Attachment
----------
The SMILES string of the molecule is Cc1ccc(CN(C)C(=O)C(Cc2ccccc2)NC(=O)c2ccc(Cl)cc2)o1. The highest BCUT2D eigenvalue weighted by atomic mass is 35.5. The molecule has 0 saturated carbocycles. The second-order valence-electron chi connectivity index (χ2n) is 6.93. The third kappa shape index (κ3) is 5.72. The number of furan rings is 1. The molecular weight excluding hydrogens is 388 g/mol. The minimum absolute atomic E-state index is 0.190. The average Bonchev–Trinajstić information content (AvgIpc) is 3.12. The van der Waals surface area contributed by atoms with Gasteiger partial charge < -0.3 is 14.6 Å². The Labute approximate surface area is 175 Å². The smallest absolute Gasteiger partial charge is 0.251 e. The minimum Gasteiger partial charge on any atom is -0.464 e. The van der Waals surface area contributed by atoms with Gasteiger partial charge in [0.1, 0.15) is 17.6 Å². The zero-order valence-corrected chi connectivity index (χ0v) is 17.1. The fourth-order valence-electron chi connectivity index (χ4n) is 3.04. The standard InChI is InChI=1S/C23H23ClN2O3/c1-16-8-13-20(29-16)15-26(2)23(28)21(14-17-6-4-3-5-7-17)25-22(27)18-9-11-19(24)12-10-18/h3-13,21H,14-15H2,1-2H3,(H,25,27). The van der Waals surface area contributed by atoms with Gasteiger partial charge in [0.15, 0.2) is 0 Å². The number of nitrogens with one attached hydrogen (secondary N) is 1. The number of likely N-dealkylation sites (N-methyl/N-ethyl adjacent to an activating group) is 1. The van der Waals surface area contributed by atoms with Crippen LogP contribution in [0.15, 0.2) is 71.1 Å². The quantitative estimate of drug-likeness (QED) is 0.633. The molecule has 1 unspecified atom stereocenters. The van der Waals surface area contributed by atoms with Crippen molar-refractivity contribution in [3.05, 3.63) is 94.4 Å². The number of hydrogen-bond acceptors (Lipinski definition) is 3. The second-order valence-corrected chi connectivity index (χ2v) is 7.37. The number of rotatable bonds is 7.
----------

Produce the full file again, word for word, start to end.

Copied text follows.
The SMILES string of the molecule is Cc1ccc(CN(C)C(=O)C(Cc2ccccc2)NC(=O)c2ccc(Cl)cc2)o1. The highest BCUT2D eigenvalue weighted by atomic mass is 35.5. The molecule has 0 saturated carbocycles. The second-order valence-electron chi connectivity index (χ2n) is 6.93. The third kappa shape index (κ3) is 5.72. The number of furan rings is 1. The molecular weight excluding hydrogens is 388 g/mol. The minimum absolute atomic E-state index is 0.190. The average Bonchev–Trinajstić information content (AvgIpc) is 3.12. The van der Waals surface area contributed by atoms with Gasteiger partial charge < -0.3 is 14.6 Å². The Labute approximate surface area is 175 Å². The smallest absolute Gasteiger partial charge is 0.251 e. The minimum Gasteiger partial charge on any atom is -0.464 e. The van der Waals surface area contributed by atoms with Gasteiger partial charge in [0.1, 0.15) is 17.6 Å². The zero-order valence-corrected chi connectivity index (χ0v) is 17.1. The fourth-order valence-electron chi connectivity index (χ4n) is 3.04. The standard InChI is InChI=1S/C23H23ClN2O3/c1-16-8-13-20(29-16)15-26(2)23(28)21(14-17-6-4-3-5-7-17)25-22(27)18-9-11-19(24)12-10-18/h3-13,21H,14-15H2,1-2H3,(H,25,27). The van der Waals surface area contributed by atoms with Gasteiger partial charge in [0.15, 0.2) is 0 Å². The number of nitrogens with one attached hydrogen (secondary N) is 1. The number of likely N-dealkylation sites (N-methyl/N-ethyl adjacent to an activating group) is 1. The van der Waals surface area contributed by atoms with Crippen LogP contribution in [0.15, 0.2) is 71.1 Å². The quantitative estimate of drug-likeness (QED) is 0.633. The molecule has 1 unspecified atom stereocenters. The van der Waals surface area contributed by atoms with Crippen molar-refractivity contribution in [3.05, 3.63) is 94.4 Å². The number of hydrogen-bond acceptors (Lipinski definition) is 3. The second-order valence-corrected chi connectivity index (χ2v) is 7.37. The number of rotatable bonds is 7.